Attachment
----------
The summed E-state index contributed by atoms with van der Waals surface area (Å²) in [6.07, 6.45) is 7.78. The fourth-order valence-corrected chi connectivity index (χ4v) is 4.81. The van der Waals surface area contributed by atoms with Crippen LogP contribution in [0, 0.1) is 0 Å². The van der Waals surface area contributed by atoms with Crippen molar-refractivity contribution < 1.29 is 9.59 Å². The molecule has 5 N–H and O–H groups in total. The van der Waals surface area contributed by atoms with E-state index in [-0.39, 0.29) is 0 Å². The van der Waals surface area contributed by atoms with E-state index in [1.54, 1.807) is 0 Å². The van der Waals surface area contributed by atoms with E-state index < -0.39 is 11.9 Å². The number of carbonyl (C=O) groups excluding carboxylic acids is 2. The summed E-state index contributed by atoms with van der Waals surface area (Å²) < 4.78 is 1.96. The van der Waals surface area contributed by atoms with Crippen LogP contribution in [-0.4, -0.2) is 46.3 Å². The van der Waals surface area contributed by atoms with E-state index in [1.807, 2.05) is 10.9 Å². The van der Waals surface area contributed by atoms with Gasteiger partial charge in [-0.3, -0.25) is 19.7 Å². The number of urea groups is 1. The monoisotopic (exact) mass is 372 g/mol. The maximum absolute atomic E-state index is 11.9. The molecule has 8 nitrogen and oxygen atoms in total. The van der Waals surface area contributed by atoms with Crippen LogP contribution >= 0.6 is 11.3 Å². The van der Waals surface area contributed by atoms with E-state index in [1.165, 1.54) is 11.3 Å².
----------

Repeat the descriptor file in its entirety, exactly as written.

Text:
The summed E-state index contributed by atoms with van der Waals surface area (Å²) in [6.07, 6.45) is 7.78. The fourth-order valence-corrected chi connectivity index (χ4v) is 4.81. The van der Waals surface area contributed by atoms with Crippen LogP contribution in [0, 0.1) is 0 Å². The van der Waals surface area contributed by atoms with Crippen molar-refractivity contribution < 1.29 is 9.59 Å². The molecule has 5 N–H and O–H groups in total. The van der Waals surface area contributed by atoms with E-state index in [-0.39, 0.29) is 0 Å². The van der Waals surface area contributed by atoms with E-state index in [1.54, 1.807) is 0 Å². The van der Waals surface area contributed by atoms with E-state index < -0.39 is 11.9 Å². The number of carbonyl (C=O) groups excluding carboxylic acids is 2. The summed E-state index contributed by atoms with van der Waals surface area (Å²) < 4.78 is 1.96. The van der Waals surface area contributed by atoms with Crippen LogP contribution in [-0.4, -0.2) is 46.3 Å². The van der Waals surface area contributed by atoms with E-state index in [1.807, 2.05) is 10.9 Å². The van der Waals surface area contributed by atoms with Gasteiger partial charge in [-0.3, -0.25) is 19.7 Å². The number of urea groups is 1. The monoisotopic (exact) mass is 372 g/mol. The maximum absolute atomic E-state index is 11.9. The molecule has 8 nitrogen and oxygen atoms in total. The van der Waals surface area contributed by atoms with Crippen LogP contribution >= 0.6 is 11.3 Å². The van der Waals surface area contributed by atoms with E-state index in [1.165, 1.54) is 11.3 Å².